Bowen Yang: It wasn’t a particular exchange, necessarily. One of my best friends who just finished a six-year tenure at SNL as a supervising writer is Sudi Green — I came up with her in New York comedy, and she had been a new face at Just for Laughs in 2015 and she had family in Montreal as well — we were in L.A. during the lockdown last year and we were batting ideas around. She had thought of what was initially going to be a talk show, and the host, played by me, would be someone who kind of embodies the way that French Canadians can pivot so quickly from being so jovial and friendly and welcoming to deep, deep visceral anger at the slightest perturbance. That is so comedically rich to me, and to Sudi.
That was a seed of the idea, which eventually became a news show, but it was obviously informed by growing up there and having teachers in public schools be so kind and nice and nurturing and then if someone spoke out of turn in third grade, you have the teacher immediately ( yells in indecipherable angry French). It’s so burned into my memory in such a wonderful way that it’s, like, only in Montreal, only in Brossard, only in Quebec do you get that kind of person.
LC: So many Montrealers were shocked that that sketch existed because it seems so inside-jokey, with the phrase “bonjour-hi” being borderline triggering to some people here. I’m surprised it wasn’t considered too niche.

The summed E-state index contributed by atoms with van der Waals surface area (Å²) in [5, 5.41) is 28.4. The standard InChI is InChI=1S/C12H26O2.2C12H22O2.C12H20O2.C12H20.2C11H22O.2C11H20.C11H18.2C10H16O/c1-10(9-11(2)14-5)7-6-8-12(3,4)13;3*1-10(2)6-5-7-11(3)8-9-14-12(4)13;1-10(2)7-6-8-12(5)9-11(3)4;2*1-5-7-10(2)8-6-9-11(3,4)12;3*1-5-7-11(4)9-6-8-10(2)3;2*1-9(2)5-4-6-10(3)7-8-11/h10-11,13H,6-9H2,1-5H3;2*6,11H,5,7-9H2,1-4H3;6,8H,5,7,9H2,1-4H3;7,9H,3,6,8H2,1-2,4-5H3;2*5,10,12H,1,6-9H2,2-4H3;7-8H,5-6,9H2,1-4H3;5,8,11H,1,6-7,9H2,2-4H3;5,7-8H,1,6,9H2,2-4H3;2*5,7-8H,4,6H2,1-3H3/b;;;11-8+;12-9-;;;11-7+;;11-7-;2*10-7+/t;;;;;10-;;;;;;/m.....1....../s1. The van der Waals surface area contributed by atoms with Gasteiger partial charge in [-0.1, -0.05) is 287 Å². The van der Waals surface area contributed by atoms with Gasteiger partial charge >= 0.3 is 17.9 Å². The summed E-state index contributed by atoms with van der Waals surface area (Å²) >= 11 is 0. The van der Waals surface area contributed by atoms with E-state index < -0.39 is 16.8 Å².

BY: I feel like the title of the sketch sort of clues in a knowing audience that knows what the controversy itself is or who knows what Québécois identity is, who knows that it’s just going to be a completely farcical take on what the culture is in a way that is hopefully not offensive.
One neat thing about SNL is that it’s a very bottom-up approach to writing and to getting things on the show. It’s not a top-down thing where producers are mandating a certain kind of tone. I’ve never been explicitly told, “This is too niche,” or “People won’t understand this.” If anything I need to deprogram myself because I’m the one who self-censors and edits. Sketches like the iceberg on Weekend Update, during the entire creative process around that, I told myself, “People aren’t going to get this! How do I make this understood?” And then by the end I’m surprised that people appreciate it for what it is. You really can’t underestimate your audience.
LC: When you were growing up and coming up in comedy, did you consciously feel under-represented in terms of LGBT comedy icons and peers, or were there enough comics and actors out there to fill that space that’s so much more rich now?